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How to Save Money on Laboratory Testing: Tips for Reducing Your Cost for Low Milk Supply Labs

Updated: 7 days ago



The cost of healthcare continues to sky-rocket and surprise bills are no fun! Unfortunately, the cost associated with bloodwork to run some tests can vary widely and insurance coverage is not consistent across the board. So, as a consumer, what can you do? First off, a little education goes a long way! And a little groundwork on your end can save you serious cash. Labwork is a common step in investigation of chronic low milk supply and, especially if you have a new baby at home, there are plenty of other things competing for your finances! Don't spend more than you have too and I have several tips to save you money!

 

The Cost of Care

 

I'll start with an example from my own family. We have a high deductible PPO plan through a major national insurance company. Lab coverage varies but is generally “covered”. Late 2023, some bloodwork was done through my family member’s PCP and sent to the lab their office generally works with. One lab was a General Health Panel which included Complete Blood Count (CBC), Comprehensive Metabolic Panel (CMP) and Lipid panel. These are very basic labs and ones I almost always include when ordering low milk supply lab panels for my clients. In our case, this was the only General Health Panel done during 2023 and was “medically necessary” due to monitoring of a chronic health condition. Our out of pocket cost was $136 for this one panel. For one very basic lab panel…$136! A good learning opportunity for me and one that triggered some curiosity into the overall cost of labs and what I can do to help my clients keep costs under control.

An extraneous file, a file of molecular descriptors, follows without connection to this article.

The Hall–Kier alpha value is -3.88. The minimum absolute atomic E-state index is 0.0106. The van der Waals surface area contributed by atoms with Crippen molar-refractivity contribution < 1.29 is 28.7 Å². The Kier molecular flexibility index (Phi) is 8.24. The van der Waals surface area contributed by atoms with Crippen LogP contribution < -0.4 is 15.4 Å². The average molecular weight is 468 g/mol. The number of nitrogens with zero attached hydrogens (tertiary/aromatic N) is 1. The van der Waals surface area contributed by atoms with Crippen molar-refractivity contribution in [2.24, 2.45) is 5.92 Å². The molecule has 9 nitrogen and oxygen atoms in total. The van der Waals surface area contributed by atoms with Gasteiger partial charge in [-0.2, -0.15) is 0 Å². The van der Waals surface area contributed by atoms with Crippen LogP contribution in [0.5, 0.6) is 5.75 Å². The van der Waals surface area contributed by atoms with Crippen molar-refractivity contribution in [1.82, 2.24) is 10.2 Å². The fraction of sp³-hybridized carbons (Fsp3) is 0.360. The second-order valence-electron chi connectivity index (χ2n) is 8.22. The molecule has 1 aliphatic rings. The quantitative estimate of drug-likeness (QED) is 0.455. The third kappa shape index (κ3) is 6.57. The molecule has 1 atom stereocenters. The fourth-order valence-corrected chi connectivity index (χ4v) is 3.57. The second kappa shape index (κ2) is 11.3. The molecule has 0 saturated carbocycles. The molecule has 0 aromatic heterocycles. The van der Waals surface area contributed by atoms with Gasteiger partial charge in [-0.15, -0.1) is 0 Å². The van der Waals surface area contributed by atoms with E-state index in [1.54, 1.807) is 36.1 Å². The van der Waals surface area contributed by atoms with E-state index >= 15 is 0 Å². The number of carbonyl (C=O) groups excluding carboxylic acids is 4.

Bloodwork for Low Milk Supply Investigation